Monday, February 25, 2008
I recently posted sample exams for CHEM 233. While I think studying from samples can be dangerous since this sometimes encourages students to memorize material rather than learn it, the samples communicate clearly the type, formate and difficulty level of content to be tested. My aim was also to eliminate any disparity between students without samples and those who acquired old exams from classmates who had previously taken 233. My recommendation is to use the sample exams as an evaluation tool after you have studied the material. Review homework questions, assigned reading, course manual readings and prelab lecture notes first, then attempt one of the samples to gauge how well you understand the laboratory concepts and techniques.
Friday, February 15, 2008
The latest spectra are now posted online. The lidocaine specs look pretty good!! The final product, lidocaine bisulfate, is not very soluble in CDCl3, which is why some of you may have observed cloudy NMR sample solutions. The book uses dimethyl sulfoxide (DMSO) for the NMR sample, which is much more polar and better able to dissolve your final product. We don't have any DMSO currently, so CDCl3 will have to do; Navid's spectra turned out great in CDCl3 anyway. Just be aware that the chemical shift values (ppm) for each proton signal will be slightly different than those reported in your textbook since chemical shift is solvent dependent.
The slides for Friday's (Feb. 15) lecture are now posted. Also, I updated the slides with each student's synthetic target assignments for Project Two. Plan your syntheses so that you will obtain approximately 200 mg of product. Because deciding on a recrystallization solvent system can be time consuming, I will tell you what system works best for the final product: water/ethanol.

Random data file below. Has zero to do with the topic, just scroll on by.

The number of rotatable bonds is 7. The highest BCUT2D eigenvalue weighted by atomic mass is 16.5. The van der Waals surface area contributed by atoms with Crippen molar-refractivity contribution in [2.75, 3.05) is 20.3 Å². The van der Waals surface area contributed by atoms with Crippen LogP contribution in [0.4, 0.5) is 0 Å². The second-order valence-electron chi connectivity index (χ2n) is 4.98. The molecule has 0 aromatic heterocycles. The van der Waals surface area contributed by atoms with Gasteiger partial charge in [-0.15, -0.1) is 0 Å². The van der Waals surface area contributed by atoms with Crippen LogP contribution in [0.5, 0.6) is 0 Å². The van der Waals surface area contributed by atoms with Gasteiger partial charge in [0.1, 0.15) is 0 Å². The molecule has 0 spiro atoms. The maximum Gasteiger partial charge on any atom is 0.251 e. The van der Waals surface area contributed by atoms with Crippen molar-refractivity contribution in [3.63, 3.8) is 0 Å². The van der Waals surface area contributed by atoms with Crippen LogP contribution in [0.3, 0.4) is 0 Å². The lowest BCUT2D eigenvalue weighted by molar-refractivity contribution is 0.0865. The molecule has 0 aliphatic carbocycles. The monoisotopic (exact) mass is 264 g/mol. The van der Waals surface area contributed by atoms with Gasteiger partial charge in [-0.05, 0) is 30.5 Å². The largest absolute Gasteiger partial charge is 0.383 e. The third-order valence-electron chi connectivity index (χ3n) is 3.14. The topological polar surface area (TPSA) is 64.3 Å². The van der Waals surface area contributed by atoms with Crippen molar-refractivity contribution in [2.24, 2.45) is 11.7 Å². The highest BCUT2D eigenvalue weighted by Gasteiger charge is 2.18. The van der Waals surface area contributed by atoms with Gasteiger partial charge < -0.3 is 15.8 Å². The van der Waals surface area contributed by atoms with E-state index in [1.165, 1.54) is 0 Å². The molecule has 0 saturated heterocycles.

Wednesday, February 6, 2008
For those students interested in subscribing to this blog as an RSS feed, click on the link entitled "Blog RSS Feed" at the bottom of the sidebar to the left of this page. There is another link above entitled, "RSS." This will simply open the RSS feed for comments only. To be honest, I'm not sure why that's there or how to remove it.
As many of you have already realized, there is a mistake in the textbook excercise # 5. You should use equation 8.4 (Hooke's Law), not equation 8.5. This question is very similar to 3 & 4. Also, while I'm on the topic of Hooke's law, let me point out that the masses in the equation refer to the mass of a single atom. The most common error is to use molecular weights, rather than atomic masses. You can find atomic mass by dividing the molar mass by Avogadro's number.